'We now have a further antiviral medicine for the treatment of Covid that can be taken by mouth rather than administered intravenously.

'This means it can be administered outside a hospital setting, before Covid has progressed to a severe stage.

'I hope the announcement today gives reassurance to those particularly vulnerable to Covid, for whom this treatment has been approved. For these individuals, this treatment could be life-saving.'

Based on the clinical trial data, MHRA said it had found Paxlovid is most effective when taken during the early stages of infection and so recommends its use as soon as possible and within five days of the start of symptoms.

Findings from Pfizer's trial of 2,200 adults showed those most at-risk from the virus who took Paxlovid within a few days of Covid symptoms were 89 per cent less likely to need hospital treatment or die. The graph shows that 0.7 per cent of patients who received the drug were hospitalised, compared to 6.5 per cent of of those who did not receive the pill being hospitalised or dying. No deaths were recorded among those who took Paxlovid © Provided by Daily Mail Findings from Pfizer's trial of 2,200 adults showed those most at-risk from the virus who took Paxlovid within a few days of Covid symptoms were 89 per cent less likely to need hospital treatment or die. The graph shows that 0.7 per cent of patients who received the drug were hospitalised, compared to 6.5 per cent of of those who did not receive the pill being hospitalised or dying. No deaths were recorded among those who took Paxlovid

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The Office for National Statistics' (ONS) weekly report estimated one in 25 people had the virus on December 23, marking a 70 per cent surge in a week and the highest toll seen throughout the entire pandemic.

Covid is most prevalent in Omicron epicentre London, where one in 15 people were estimated to be infected over the festive period, followed by the South East and East of England at one in 30.

The ONS analysis is based on random swab testing of tens of thousands of people across Britain and the results are inspected closely by ministers. But it only offers a glimpse of how widespread the virus is, meaning it won't reveal whether cases have truly peaked in London, like official data suggests, for another few weeks.

Separate Government statistics showed infections are now rising fastest and doubling every week among over-65s — the age group most vulnerable to the virus.

Experts today warned this would 'directly feed' into hospitalisations over the coming weeks and that a spike was 'certain'. But they added that the booster drive, which has already reached 90 per cent of older adults, will give millions an extra layer of protection and help the NHS this winter.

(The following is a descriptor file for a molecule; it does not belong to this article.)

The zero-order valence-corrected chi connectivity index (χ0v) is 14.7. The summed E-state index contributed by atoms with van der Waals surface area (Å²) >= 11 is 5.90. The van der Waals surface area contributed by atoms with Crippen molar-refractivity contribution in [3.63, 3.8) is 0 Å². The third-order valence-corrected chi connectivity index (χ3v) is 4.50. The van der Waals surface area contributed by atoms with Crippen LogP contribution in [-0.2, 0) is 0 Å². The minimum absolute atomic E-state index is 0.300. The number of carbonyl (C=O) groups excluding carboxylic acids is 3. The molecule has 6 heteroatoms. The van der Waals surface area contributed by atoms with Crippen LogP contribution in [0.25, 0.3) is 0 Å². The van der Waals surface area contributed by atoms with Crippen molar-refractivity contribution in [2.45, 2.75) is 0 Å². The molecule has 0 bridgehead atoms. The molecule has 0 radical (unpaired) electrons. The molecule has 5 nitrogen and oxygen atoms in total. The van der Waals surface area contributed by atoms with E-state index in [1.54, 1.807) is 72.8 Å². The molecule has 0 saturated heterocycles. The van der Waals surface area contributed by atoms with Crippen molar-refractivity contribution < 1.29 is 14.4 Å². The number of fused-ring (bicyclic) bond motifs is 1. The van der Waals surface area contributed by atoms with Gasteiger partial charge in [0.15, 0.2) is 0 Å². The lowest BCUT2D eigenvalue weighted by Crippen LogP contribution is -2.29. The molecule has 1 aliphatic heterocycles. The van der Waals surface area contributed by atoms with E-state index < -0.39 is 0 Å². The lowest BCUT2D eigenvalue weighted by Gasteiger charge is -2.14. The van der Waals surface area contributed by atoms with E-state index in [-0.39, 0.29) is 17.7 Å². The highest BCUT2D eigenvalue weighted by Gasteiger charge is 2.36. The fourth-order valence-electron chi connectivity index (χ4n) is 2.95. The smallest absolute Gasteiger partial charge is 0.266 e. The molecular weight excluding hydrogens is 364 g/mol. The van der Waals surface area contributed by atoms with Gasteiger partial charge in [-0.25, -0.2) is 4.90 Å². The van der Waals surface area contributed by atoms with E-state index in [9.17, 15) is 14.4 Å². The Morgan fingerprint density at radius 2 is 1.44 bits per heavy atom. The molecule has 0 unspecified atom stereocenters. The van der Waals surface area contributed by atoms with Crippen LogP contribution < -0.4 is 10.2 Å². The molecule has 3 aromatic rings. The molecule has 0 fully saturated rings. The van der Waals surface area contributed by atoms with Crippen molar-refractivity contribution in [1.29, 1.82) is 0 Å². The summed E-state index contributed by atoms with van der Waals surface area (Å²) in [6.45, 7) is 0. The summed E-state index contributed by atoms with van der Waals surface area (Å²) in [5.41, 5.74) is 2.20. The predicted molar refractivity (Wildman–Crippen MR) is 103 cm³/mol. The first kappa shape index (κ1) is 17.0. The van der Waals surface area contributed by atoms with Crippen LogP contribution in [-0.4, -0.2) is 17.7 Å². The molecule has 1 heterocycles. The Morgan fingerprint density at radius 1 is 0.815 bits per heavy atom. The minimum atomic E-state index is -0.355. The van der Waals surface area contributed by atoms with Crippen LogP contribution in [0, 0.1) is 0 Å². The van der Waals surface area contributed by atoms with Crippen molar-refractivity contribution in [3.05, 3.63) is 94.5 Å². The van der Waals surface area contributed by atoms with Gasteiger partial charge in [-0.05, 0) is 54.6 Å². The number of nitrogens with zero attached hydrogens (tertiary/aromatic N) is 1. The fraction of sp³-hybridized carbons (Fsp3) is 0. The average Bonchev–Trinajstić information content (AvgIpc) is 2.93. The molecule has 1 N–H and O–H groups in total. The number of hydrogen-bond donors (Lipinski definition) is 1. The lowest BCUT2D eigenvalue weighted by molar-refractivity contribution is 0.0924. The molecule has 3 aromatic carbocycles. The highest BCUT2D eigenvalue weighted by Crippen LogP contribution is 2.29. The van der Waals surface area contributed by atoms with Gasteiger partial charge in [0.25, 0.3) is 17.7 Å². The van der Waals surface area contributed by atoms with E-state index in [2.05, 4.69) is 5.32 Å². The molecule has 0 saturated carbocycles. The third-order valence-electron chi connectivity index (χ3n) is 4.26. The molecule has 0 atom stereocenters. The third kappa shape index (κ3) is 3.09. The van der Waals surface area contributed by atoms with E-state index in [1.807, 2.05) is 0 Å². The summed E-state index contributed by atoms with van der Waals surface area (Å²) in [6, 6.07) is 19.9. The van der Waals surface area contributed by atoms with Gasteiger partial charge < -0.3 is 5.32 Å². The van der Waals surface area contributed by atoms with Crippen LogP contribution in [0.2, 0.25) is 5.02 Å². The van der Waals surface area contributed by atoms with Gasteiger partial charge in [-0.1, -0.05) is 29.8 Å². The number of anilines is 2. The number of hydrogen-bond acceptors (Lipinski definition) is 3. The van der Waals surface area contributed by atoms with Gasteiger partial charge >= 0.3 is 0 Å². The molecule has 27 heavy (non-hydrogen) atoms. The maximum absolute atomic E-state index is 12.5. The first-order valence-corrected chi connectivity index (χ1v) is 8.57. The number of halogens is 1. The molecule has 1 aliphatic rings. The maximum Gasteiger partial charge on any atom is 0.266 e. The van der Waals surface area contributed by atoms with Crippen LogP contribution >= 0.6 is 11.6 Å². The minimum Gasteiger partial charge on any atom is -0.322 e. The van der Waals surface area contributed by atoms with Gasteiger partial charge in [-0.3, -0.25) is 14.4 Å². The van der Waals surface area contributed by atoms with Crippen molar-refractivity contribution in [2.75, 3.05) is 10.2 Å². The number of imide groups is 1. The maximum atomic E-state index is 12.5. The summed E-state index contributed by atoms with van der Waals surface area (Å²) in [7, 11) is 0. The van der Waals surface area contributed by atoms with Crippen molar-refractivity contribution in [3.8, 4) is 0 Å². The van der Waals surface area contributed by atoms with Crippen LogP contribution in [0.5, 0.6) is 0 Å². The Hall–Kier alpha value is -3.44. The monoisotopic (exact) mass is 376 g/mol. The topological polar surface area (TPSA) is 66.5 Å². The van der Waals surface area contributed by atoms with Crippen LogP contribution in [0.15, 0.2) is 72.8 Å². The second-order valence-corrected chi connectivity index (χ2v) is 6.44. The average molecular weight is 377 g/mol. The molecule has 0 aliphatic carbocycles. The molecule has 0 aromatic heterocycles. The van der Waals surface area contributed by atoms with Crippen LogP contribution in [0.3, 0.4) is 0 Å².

It has been authorised for use in people aged 18 and above who have mild to moderate Covid infection and at least one risk factor for developing severe illness.

Such risk factors include obesity, being over 60, diabetes mellitus, or heart disease.

Ben Osborn, country manager at Pfizer UK, said: 'This milestone is an important moment in our continued fight against Covid, offering the NHS another possible treatment option as cases continue to rise.

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'This at-home therapy, shown in clinical trials to reduce hospitalisations and save lives, has the potential to lessen the devastating impact of a virus that has now taken over five million lives globally.'

Critics previously accused No10 of being 'asleep at the wheel' in its small order of Paxlovid, when considering the huge efforts that went into procuring Covid jabs.

Lord Bilimoria, president of the Confederation of British Industry (CBI), told the Telegraph earlier this month that he had been lobbying ministers for months to secure millions more courses of antiviral drugs for the British public.

'We need every GP in the country to have a stock of these tablets. The moment somebody older tests positive, they go to their GP, and they take the tablets for five days. This should be our second line of defence behind vaccines,' he said at the time.

'We're talking about saving our economy hundreds of billions of pounds from endless Covid disruption. It’s a no brainer.

The MHRA has already approved another antiviral treatment called molnupiravir, sold by drug firm Merck and branded as Lagevrio.

This month Merck revealed their pill was just 30 per cent effective at reducing the risk of hospitalisation and death among the vulnerable, lower than earlier estimates.

The UK has already ordered 480,000 courses of molnupiravir which are already being offered to more than 1million Britons at serious risk of becoming severely ill with Covid, like cancer patients on chemotherapy.